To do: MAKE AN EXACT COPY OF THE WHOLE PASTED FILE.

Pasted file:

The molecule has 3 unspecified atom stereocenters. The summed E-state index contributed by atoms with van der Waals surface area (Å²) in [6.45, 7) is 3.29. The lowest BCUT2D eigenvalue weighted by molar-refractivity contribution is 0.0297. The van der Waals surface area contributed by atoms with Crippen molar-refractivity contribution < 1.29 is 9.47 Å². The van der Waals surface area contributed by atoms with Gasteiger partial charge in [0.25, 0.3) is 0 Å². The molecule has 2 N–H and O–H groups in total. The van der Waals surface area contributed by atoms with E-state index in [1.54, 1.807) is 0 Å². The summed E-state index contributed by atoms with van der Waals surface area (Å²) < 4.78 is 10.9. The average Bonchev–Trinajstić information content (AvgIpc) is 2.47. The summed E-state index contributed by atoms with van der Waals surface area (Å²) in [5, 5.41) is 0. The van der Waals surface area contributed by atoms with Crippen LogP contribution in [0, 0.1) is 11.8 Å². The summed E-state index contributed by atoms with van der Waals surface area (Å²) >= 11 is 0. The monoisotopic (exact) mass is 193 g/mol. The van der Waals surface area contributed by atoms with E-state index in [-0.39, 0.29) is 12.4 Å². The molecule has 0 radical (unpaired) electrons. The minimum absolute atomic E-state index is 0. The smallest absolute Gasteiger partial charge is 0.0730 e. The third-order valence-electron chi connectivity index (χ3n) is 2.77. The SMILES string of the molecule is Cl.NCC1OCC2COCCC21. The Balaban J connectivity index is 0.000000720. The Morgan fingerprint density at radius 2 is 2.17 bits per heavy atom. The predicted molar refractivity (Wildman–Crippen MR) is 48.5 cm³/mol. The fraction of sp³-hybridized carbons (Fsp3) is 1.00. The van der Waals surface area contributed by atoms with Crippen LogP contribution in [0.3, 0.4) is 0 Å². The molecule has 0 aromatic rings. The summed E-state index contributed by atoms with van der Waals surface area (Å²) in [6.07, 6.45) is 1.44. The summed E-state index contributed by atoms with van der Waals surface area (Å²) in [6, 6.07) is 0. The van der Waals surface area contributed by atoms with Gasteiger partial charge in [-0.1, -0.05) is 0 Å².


The molecule has 3 unspecified atom stereocenters. The summed E-state index contributed by atoms with van der Waals surface area (Å²) in [6.45, 7) is 3.29. The lowest BCUT2D eigenvalue weighted by molar-refractivity contribution is 0.0297. The van der Waals surface area contributed by atoms with Crippen molar-refractivity contribution < 1.29 is 9.47 Å². The van der Waals surface area contributed by atoms with Gasteiger partial charge in [0.25, 0.3) is 0 Å². The molecule has 2 N–H and O–H groups in total. The van der Waals surface area contributed by atoms with E-state index in [1.54, 1.807) is 0 Å². The summed E-state index contributed by atoms with van der Waals surface area (Å²) < 4.78 is 10.9. The average Bonchev–Trinajstić information content (AvgIpc) is 2.47. The summed E-state index contributed by atoms with van der Waals surface area (Å²) in [5, 5.41) is 0. The van der Waals surface area contributed by atoms with Crippen LogP contribution in [0, 0.1) is 11.8 Å². The summed E-state index contributed by atoms with van der Waals surface area (Å²) >= 11 is 0. The monoisotopic (exact) mass is 193 g/mol. The van der Waals surface area contributed by atoms with E-state index in [-0.39, 0.29) is 12.4 Å². The molecule has 0 radical (unpaired) electrons. The minimum absolute atomic E-state index is 0. The smallest absolute Gasteiger partial charge is 0.0730 e. The third-order valence-electron chi connectivity index (χ3n) is 2.77. The SMILES string of the molecule is Cl.NCC1OCC2COCCC21. The Balaban J connectivity index is 0.000000720. The Morgan fingerprint density at radius 2 is 2.17 bits per heavy atom. The predicted molar refractivity (Wildman–Crippen MR) is 48.5 cm³/mol. The fraction of sp³-hybridized carbons (Fsp3) is 1.00. The van der Waals surface area contributed by atoms with Crippen LogP contribution in [0.3, 0.4) is 0 Å². The molecule has 0 aromatic rings. The summed E-state index contributed by atoms with van der Waals surface area (Å²) in [6.07, 6.45) is 1.44. The summed E-state index contributed by atoms with van der Waals surface area (Å²) in [6, 6.07) is 0. The van der Waals surface area contributed by atoms with Gasteiger partial charge in [-0.1, -0.05) is 0 Å².